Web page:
Russian Foreign Minister Sergey Lavrov has wrapped up a visit to Mali, where he announced Russia’s commitment to assisting West African states in their fight against armed groups.
During his visit, Lavrov praised the alliance between Russia and Mali, describing it as “historic.” Lavrov said, “The fight against terrorism is, of course, an issue for the other countries in the region. We are going to provide our assistance to them to overcome these difficulties.” He added that Russia would be supporting countries such as Guinea, Burkina Faso, Chad, and others in the Sahel region, as well as coastal states in the Gulf of Guinea, in their “fight against terrorism.”
Some African nations slowly turning to Russia:
For years, Mali had relied on France for military support in its fight against armed rebels. However, tensions with the military government led France to withdraw its troops from the country last year. In response, Mali’s military government sought assistance from Russia, bringing in Russian military equipment and personnel. Despite this, France has accused the Russian operatives of being Wagner mercenaries, a private military group linked to human rights violations and massacres in countries such as Ukraine and Syria.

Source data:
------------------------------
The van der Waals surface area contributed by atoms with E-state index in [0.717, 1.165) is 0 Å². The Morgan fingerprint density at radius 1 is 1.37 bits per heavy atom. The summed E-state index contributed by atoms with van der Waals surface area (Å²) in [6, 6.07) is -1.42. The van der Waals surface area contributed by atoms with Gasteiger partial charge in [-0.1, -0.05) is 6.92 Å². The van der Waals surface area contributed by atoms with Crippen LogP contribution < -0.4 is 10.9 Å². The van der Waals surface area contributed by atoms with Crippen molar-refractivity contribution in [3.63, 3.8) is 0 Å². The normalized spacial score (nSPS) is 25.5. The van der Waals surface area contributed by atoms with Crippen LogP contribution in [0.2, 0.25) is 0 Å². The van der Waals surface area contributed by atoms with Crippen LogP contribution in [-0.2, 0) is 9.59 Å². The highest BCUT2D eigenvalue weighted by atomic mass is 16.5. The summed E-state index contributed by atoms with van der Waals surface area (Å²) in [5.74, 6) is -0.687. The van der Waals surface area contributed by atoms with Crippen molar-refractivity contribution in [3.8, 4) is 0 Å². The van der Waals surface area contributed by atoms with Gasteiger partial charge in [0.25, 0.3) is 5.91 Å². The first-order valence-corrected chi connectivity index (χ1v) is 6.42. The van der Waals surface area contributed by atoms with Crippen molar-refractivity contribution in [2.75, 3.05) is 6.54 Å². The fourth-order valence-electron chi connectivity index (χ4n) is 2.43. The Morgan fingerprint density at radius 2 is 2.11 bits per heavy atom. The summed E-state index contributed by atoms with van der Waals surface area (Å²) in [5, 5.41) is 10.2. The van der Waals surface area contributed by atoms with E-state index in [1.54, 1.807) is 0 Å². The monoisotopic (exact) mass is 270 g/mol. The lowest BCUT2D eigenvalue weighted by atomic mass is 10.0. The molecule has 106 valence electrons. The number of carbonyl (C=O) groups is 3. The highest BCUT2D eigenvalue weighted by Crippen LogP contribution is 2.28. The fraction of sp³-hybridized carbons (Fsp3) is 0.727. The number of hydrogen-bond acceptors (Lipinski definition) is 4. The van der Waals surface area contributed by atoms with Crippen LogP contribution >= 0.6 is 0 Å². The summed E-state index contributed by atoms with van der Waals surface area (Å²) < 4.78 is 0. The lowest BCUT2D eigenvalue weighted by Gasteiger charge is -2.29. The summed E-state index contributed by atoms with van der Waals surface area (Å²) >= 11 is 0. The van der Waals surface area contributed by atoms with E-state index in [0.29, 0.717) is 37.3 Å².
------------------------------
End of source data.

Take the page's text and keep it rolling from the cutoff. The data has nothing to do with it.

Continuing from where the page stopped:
Russia’s efforts to expand its influence in Africa come as the United States and China also seek to increase their diplomatic presence on the continent. Before leaving Mali, Lavrov met with the head of the government, Colonel Assimi Goita, who is expected to attend the Russia-Africa summit in Saint Petersburg in July. Just before Lavrov’s visit, the military government announced the expulsion of the UN’s human rights envoy to the country, with Diop claiming that human rights were being politicized for hidden agendas.
The conflict in Mali, which began in the north of the country in 2012 and has since spread to neighboring Niger and Burkina Faso, has displaced millions and killed thousands of civilians. The military unrest in Mali and Burkina Faso has led to two coups in each country. There have also been cross-border attacks in Togo, Benin, and Ivory Coast, causing concern that the rebels may be pushing south toward the Gulf of Guinea.